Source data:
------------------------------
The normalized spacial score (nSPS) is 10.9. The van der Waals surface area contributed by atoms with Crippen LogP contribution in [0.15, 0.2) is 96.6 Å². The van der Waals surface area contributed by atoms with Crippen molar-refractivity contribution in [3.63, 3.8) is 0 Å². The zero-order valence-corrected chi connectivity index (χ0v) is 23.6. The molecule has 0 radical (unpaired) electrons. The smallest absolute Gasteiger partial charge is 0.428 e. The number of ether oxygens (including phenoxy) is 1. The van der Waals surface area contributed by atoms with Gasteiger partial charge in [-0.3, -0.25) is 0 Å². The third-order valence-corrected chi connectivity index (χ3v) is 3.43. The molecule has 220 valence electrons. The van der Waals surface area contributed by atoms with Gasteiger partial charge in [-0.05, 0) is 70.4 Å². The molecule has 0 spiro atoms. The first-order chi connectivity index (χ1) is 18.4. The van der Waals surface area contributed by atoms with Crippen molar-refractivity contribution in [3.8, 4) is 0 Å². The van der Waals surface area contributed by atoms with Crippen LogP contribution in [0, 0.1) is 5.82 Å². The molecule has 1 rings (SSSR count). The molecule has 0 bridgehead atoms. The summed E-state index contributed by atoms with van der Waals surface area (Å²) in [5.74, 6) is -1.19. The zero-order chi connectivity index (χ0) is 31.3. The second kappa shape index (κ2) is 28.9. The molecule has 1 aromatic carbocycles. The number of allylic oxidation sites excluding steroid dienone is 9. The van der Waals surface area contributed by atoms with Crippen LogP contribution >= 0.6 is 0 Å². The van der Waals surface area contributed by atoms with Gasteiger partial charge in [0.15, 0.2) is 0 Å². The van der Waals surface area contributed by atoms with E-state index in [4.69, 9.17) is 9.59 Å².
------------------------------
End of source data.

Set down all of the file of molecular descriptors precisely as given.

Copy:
The normalized spacial score (nSPS) is 10.9. The van der Waals surface area contributed by atoms with Crippen LogP contribution in [0.15, 0.2) is 96.6 Å². The van der Waals surface area contributed by atoms with Crippen molar-refractivity contribution in [3.63, 3.8) is 0 Å². The zero-order valence-corrected chi connectivity index (χ0v) is 23.6. The molecule has 0 radical (unpaired) electrons. The smallest absolute Gasteiger partial charge is 0.428 e. The number of ether oxygens (including phenoxy) is 1. The van der Waals surface area contributed by atoms with Gasteiger partial charge in [-0.3, -0.25) is 0 Å². The third-order valence-corrected chi connectivity index (χ3v) is 3.43. The molecule has 220 valence electrons. The van der Waals surface area contributed by atoms with Gasteiger partial charge in [-0.05, 0) is 70.4 Å². The molecule has 0 spiro atoms. The first-order chi connectivity index (χ1) is 18.4. The van der Waals surface area contributed by atoms with Crippen molar-refractivity contribution in [3.8, 4) is 0 Å². The van der Waals surface area contributed by atoms with Crippen LogP contribution in [0, 0.1) is 5.82 Å². The molecule has 1 rings (SSSR count). The molecule has 0 bridgehead atoms. The summed E-state index contributed by atoms with van der Waals surface area (Å²) in [5.74, 6) is -1.19. The zero-order chi connectivity index (χ0) is 31.3. The second kappa shape index (κ2) is 28.9. The molecule has 1 aromatic carbocycles. The number of allylic oxidation sites excluding steroid dienone is 9. The van der Waals surface area contributed by atoms with Crippen LogP contribution >= 0.6 is 0 Å². The van der Waals surface area contributed by atoms with Gasteiger partial charge in [0.15, 0.2) is 0 Å². The van der Waals surface area contributed by atoms with E-state index in [4.69, 9.17) is 9.59 Å².